February 04, 2014
This is the first in a four-part series...no, it's not. One thing I've learned is to never say you have multiple posts coming up unless they're 100% finished and in the can. The other is to never apologize for your writing–or lack of writing. Just write what you're going to write and keep moving.
Over at devot:ee I started a series of articles in 2009 addressing the issue of how to use the Git version control system with ExpressionEngine, the CMS with which I have the most familiarity. Back then, Git was the new hotness and everyone was trying to integrate it into their ExpressionEngine workflow. At the time, I was seen as authoritative enough to speak on the subject at a conference held in the Netherlands in 2010. My presentation and notes are still online here. I probably was able to speak because of an article I wrote on the subject.
The first (and last...but who knew?) article was titled " Version Control for ExpressionEngine Using Git (Part 1)." See the "(Part 1)" in the title? Never do that unless you have the other parts ready to go. I still get emails to this day asking if Part 2 was ever written or ever will be. I practically needed to create a stock email to respond to the inquiries about Part 2. Part 2 was started, but never finished. If I were to pick it up now, the content and direction would be so different, that it wouldn't make any sense to pursue it. Ah well, lesson learned. Never again!
(I did eventually turn that supposed "series" into a book in 2015: The Guide to ExpressionEngine® Development, where I go into great detail about using ExpressionEngine and Git.)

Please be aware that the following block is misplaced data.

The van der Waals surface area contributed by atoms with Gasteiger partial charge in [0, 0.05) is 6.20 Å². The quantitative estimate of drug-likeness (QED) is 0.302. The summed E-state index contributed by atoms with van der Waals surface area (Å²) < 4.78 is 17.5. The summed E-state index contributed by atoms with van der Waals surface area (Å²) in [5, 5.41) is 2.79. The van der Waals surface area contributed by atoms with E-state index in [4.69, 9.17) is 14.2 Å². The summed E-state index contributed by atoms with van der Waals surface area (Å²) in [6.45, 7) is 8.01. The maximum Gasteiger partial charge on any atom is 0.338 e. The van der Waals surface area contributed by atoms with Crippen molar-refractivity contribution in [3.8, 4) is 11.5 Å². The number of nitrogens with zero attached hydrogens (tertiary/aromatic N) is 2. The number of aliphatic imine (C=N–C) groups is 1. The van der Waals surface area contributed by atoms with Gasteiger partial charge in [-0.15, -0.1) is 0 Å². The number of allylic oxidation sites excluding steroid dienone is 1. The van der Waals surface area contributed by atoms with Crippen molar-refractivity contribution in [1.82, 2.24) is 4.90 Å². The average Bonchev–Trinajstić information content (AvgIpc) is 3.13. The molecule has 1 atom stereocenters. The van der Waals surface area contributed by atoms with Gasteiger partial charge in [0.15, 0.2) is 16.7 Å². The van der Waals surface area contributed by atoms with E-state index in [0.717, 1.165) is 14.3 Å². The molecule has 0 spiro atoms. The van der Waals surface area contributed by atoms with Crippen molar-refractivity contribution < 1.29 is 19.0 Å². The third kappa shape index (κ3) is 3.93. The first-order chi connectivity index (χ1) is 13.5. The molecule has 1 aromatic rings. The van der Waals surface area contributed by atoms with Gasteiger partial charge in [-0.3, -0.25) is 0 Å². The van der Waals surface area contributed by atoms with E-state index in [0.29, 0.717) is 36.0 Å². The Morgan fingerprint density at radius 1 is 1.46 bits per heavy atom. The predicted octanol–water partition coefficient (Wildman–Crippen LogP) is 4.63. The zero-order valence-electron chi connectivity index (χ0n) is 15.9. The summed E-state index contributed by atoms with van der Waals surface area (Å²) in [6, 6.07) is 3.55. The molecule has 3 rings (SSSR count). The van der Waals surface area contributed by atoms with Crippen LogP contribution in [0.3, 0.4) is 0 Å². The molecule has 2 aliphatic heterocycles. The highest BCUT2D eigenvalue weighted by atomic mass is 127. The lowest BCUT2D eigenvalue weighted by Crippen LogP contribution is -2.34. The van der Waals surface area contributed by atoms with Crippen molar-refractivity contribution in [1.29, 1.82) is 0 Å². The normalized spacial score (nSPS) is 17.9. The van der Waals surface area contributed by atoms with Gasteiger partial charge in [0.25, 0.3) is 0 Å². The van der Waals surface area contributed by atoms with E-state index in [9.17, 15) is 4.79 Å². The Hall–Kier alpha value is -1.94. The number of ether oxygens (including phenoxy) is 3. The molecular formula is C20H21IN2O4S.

I see this often enough and don't ever want to be guilty of it myself: writing a post apologizing for not writing enough posts. (E.g., "I've been so busy! Sorry everyone for my lack of posts here. I know you all were waiting with baited breath.")
Don't bother writing a post apologizing for not blogging enough, or for being "late." If you really think about it, that is not something your reader has any interest in. Furthermore, that post will then sit out there, indexed by the Search Engines That Be, whether you end up writing on a more regular schedule or not. Your visitor doesn't know, or care, that you've been busy with other things. They don't know that you're not living up to some writing schedule you have in your head. Just write what you're going to write, and leave it at that. I'm not apologizing for not blogging since (best guess) 2005. I'm just writing again, and that's that.